For better or worse, the Trump budget cuts that liberals scream about are not really cuts.
We’ve been hearing about the harsh Trump budget cuts. Those of us who are old enough to remember the media “resistance” to Ronald Reagan should realize the deception being perpetrated in such reports (actually, they were complaints, not reports). Reagan was accused of cutting the budget when he increased the budget year after year. Now, the media is giving Donald Trump the Reagan treatment. Reason magazine reports, “Trump’s Medicaid ‘Cuts’ Actually Increase Federal Spending.”
If you look at the actual White House budget proposal, you’ll note that it includes tables for “baseline” spending and “proposed” spending. Baseline spending is spending that would occur if nothing changes—if Congress doesn’t order any new aircraft carriers, and America doesn’t start any new wars. If entitlement eligibility rules remain the same, and expected benefits for each recipient neither shrink nor grow. Things like that. Make some minor adjustments for inflation and population growth and, barring some unforeseen windfall or cataclysm, you can project how much a program will cost in future years.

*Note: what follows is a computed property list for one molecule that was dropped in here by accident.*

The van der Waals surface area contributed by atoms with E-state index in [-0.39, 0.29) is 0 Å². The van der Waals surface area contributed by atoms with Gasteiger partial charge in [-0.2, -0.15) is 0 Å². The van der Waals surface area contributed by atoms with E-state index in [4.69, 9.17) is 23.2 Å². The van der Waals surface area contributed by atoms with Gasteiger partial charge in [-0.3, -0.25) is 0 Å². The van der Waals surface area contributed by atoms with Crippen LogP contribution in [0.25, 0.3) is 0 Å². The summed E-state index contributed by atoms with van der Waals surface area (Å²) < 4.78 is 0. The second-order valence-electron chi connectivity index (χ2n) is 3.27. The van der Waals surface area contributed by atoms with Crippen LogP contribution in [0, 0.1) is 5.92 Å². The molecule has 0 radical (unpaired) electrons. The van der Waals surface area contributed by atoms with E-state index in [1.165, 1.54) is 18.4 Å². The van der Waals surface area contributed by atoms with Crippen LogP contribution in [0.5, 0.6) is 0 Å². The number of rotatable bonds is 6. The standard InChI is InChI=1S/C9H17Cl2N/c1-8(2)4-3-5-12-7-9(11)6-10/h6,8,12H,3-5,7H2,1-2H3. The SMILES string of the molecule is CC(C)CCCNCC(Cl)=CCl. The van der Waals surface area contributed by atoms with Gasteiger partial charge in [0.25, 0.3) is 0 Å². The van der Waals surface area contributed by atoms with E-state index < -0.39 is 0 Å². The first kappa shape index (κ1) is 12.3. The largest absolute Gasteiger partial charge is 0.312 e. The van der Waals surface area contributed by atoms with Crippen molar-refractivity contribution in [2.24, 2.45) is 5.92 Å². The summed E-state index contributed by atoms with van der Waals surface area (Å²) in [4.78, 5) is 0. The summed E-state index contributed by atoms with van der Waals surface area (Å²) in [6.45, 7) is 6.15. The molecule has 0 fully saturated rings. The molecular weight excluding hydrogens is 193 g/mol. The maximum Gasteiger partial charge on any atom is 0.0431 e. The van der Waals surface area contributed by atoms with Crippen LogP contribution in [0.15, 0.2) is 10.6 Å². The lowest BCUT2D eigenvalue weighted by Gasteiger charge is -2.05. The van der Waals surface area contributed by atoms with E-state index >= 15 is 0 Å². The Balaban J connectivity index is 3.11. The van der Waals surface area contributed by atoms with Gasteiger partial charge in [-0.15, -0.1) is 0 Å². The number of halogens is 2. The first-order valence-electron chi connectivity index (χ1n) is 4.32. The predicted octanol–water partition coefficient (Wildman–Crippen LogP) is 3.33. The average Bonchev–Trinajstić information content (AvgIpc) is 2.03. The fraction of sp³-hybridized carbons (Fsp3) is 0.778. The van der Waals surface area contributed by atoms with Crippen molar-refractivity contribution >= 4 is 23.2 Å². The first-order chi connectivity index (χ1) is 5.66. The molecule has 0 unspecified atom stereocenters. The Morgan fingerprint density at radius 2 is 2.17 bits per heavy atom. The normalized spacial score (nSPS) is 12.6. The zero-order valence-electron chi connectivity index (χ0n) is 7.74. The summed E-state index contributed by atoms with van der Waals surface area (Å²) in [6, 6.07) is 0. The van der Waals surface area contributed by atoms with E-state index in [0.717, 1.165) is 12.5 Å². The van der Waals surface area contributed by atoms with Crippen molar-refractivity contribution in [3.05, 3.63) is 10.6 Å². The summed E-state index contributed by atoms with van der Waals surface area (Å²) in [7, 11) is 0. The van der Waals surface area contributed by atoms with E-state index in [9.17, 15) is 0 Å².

The baseline spending curve for Medicaid points upward. In 2017, the program is expected to cost roughly $378 billion. A decade from now, the baseline spending for Medicaid rises to $688 billion—an 82 percent increase in nominal dollars.
Trump’s proposed spending for Medicaid points upward, too—just not as sharply.